Thursday, December 9, 2010

Watching Monkeys Sing: Live Music And Intellectually Buttressing Empathy

Live music is so exciting to me.

It used to invoke this feeling of confusion and helplessness. I used to feel lost in a crowd, unsure of how I fit in with anything at all.

Now it just feels invigorating and fun.

I had an idea tonight at this live show.

This seems to happen to me at concerts now.

I texted it to myself.

The idea has to do with empathy and intellectualism.

I now think that I will be integrating this idea into this new essay on language and empathy.

The vague idea is this: that language and the intellect can be used to buttress our capacity for empathy. That we can use deliberate thought to modify and intuitive process. This idea has been long in the works. Even my paper on Dr. Jekyll and Mr. Hyde has so much to do with this issue.

I think I had this idea because of what I've read in Collingwood's The Principles Of Art. He talks about how with art we are trying to gain access to the 'total imaginative experience' of the artist.

Tonight, as I watched this show, every movement of the performers felt relevant to me. I felt the fingers of the bass player in my own fingers. I felt the arms of the drummer in my own arms. I was empathizing, more or less intuitively, with the bodies of the performers.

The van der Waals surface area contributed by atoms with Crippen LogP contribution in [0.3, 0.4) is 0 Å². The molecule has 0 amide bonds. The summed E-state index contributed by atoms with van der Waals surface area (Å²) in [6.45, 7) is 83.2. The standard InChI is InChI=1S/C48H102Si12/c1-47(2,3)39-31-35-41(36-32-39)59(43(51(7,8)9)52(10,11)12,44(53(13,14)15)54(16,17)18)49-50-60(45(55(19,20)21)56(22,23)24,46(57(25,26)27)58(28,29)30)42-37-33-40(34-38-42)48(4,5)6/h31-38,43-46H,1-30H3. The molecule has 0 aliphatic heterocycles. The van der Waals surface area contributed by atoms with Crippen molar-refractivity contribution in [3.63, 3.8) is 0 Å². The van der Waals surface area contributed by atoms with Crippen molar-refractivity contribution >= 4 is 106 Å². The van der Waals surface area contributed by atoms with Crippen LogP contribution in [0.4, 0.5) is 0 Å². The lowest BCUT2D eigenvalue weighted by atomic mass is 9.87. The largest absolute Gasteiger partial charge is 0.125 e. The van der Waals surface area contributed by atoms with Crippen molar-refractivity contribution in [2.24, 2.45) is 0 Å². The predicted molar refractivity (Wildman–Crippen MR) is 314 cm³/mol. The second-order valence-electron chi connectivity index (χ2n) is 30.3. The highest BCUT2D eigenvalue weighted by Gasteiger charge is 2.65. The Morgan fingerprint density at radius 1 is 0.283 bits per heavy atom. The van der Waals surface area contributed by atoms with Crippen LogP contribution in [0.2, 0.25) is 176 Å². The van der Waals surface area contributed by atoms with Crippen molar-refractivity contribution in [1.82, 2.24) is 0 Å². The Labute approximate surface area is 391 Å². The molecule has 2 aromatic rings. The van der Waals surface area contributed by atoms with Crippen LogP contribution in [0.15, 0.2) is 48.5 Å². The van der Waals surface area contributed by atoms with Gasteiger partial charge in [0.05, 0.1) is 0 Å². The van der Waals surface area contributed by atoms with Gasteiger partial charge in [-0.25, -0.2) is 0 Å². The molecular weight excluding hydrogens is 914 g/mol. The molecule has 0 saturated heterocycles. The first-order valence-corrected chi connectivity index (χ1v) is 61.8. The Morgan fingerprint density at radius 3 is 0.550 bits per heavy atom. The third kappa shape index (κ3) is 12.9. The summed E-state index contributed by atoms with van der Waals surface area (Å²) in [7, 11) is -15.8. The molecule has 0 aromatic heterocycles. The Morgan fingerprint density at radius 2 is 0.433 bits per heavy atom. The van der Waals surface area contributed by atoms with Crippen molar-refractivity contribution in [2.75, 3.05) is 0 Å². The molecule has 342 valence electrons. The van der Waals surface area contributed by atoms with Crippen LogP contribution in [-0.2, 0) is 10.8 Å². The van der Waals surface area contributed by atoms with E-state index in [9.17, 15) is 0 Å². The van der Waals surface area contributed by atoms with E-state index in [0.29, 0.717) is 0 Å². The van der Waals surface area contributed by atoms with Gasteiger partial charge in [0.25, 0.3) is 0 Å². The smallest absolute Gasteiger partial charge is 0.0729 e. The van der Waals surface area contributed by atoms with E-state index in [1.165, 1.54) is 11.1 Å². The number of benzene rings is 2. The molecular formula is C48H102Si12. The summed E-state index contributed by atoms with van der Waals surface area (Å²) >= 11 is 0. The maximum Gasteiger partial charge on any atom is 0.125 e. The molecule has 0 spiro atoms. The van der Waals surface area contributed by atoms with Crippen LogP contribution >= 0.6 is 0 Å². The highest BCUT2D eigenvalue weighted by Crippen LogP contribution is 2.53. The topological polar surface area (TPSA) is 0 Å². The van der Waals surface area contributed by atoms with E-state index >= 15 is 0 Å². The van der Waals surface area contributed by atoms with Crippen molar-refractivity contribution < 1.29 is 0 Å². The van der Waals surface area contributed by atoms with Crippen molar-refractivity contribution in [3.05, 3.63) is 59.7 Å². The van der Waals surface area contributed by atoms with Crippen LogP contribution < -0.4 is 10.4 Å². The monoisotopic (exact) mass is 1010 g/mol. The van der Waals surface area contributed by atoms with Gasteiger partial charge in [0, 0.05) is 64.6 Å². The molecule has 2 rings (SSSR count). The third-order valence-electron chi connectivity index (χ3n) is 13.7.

It occurred to me that I wouldn't have had this total body empathy unless I had read and intellectualized Collngwood's notion of the total imaginative experience.

It seems plausible, therefore, that the intellect can modify and enhance intuitive processes of empathy.

We need to use the intellect to buttress our capacity for empathy.

Our capacity for empathy, the particular things we pay attention to, is no doubt a historically contingent phenomenon.

I really look forward to writing this essay on empathy and language.

I look forward to loving.

I look forward to intellectually expanding my capacity for love.

I love you.

I look forward to not having my long hair tomorrow.

Lovingly, over and out.

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